“We had 10 offensive rebounds in the first half and none in the second. So to answer your question we better start getting 20 to 25 offensive rebounds. We’d like to get to the free throw line about 25 times a game. Well we got there five times. All those things and really getting after the aggressiveness of the game. I think that’s really important. I don’t like our assist number. Thirteen is horrific. We have players that should get more assists. All across the board our players should get more assists, but that’s about making the extra pass and keep finding each other. Many opportunities were open. When we penetrated they had three or four people on the ball. You had to kick it out and reverse it and we refused to do it. And they actually did a good job of that. There were numerous times in hustle plays where we almost had the ball and they whipped the ball around and found Mosqueda-Lewis in the corner. I think that happened twice. So the reality is it’s those intangibles and those intangibles matter and we didn’t make those kinds of plays. If we had come up with the ball in that particular situation it could have gone a different way. It adds fuel to the fire.”  

Duke Guard Chelsea Gray
On hesitancy with offensive ball movement:
“When we started executing on reversing the ball and playing off of each other is when our runs came. We were getting good looks and we were getting open shots. Some didn’t fall. However, when we would take a one-pass shot or not executing the plays or going through them and staying with our mental focus and focusing on what we needed to do offensively, that’s when it translated to their run.”

On what the team can take away from the loss:
“We didn’t have the mental focus to get the job done.”

On the disappointment of the loss:
“We never like to lose. We didn’t do what we expect to do, plain and simple. They’re another opponent but a loss, we don’t like that at all.”

Duke Forward Haley Peters
On struggling to contain UConn’s Kaleena Mosqueda-Lewis:
 “It’s just communicating and knowing a player that good. You have to know where she is every time she’s on the floor and getting out to the corners, and just having a team focus. The two shooters that were talked about were 23 [Mosqueda-Lewis] and 30 [Breanna Stewart]. It’s pretty simple – you just know where they are and be there and get in their face.”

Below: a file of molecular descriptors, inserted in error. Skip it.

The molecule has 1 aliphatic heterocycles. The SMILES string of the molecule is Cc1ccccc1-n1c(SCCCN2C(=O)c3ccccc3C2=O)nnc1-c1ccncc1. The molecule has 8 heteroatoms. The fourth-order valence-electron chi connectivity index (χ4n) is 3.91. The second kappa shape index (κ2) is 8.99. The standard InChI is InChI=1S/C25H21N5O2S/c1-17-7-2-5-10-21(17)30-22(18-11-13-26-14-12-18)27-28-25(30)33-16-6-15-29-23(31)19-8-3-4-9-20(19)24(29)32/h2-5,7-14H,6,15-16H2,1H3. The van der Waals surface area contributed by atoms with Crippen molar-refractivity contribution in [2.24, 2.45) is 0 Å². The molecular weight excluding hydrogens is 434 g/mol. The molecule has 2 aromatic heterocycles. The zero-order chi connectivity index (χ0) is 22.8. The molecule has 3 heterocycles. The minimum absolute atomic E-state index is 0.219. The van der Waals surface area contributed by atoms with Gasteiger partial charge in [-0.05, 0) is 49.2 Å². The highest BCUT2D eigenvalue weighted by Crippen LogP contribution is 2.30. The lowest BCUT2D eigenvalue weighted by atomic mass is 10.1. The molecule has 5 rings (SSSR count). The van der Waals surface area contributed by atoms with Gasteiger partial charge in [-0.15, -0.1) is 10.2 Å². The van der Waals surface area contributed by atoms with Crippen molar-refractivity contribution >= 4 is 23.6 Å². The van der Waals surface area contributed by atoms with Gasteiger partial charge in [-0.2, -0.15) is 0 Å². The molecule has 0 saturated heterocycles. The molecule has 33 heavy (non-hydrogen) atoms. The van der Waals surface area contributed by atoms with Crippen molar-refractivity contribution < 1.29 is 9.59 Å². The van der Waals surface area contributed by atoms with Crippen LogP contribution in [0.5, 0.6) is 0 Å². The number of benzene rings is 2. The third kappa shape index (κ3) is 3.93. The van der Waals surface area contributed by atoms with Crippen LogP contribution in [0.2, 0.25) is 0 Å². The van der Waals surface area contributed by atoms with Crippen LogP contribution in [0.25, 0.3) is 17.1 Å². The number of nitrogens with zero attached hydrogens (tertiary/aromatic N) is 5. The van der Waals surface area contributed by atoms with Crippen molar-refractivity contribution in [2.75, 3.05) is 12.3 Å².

On whether the team was surprised by Mosqueda-Lewis’ performance:
“No. She is a shooter. She’s a good shooter.”

On the biggest lesson learned from the loss:
“There were lapses in our intensity and our energy throughout the game. We do that in other games but we can get away with it in those games. We haven’t pushed each other enough in that, in not letting that happen no matter who we’re playing. When you do that against this team, you’re going to put yourself in a hole.”

On the disappointment of the loss:
“A loss is a loss – doesn’t matter who you’re playing. But it’s disappointing to have all those people come out and not play the way we can play. It’s disappointing because we haven’t done it all year – play the way we can play.”

On whether the large home crowd provided energy or added pressure:
“They absolutely gave us energy, for sure. It was a great crowd. It’s a focus thing. There’s a lot of energy in the building but we just didn’t maintain it for ourselves, with each other and we just didn’t use it in the right way all the time. They were great, the crowd was great.”

Connecticut Head Coach Geno Auriemma
On Kaleena Mosqueda-Lewis’ performance:
“I was just going to leave her as a ‘let me just see how it goes and play it by ear.’ If she looks good, then just play her as long as she feels good. And I didn’t have any expectations necessarily of what she would do. We were prepared to go the whole game without her if we had to. But having said that, I don’t think we would’ve won the game the way we won it without her. She’s a pretty special player I think. I think she proved it tonight.”

On getting open looks:
“I think sometimes offense gets way too much credit and defense gets way too much blame. When somebody gets open, they did a pretty good job of getting open and the defense did a lousy job of finding them. It happened to both teams. We didn’t find a couple of their shooters for stretches. Good players eventually get open; you just give them enough time. And the way Duke was playing, we knew that if we could get [Mosqueda-Lewis] moving and especially find Stefanie [Dolson] with the ball, that Stefanie was going to find her. That’s what Stef does; that’s what she’s good at.”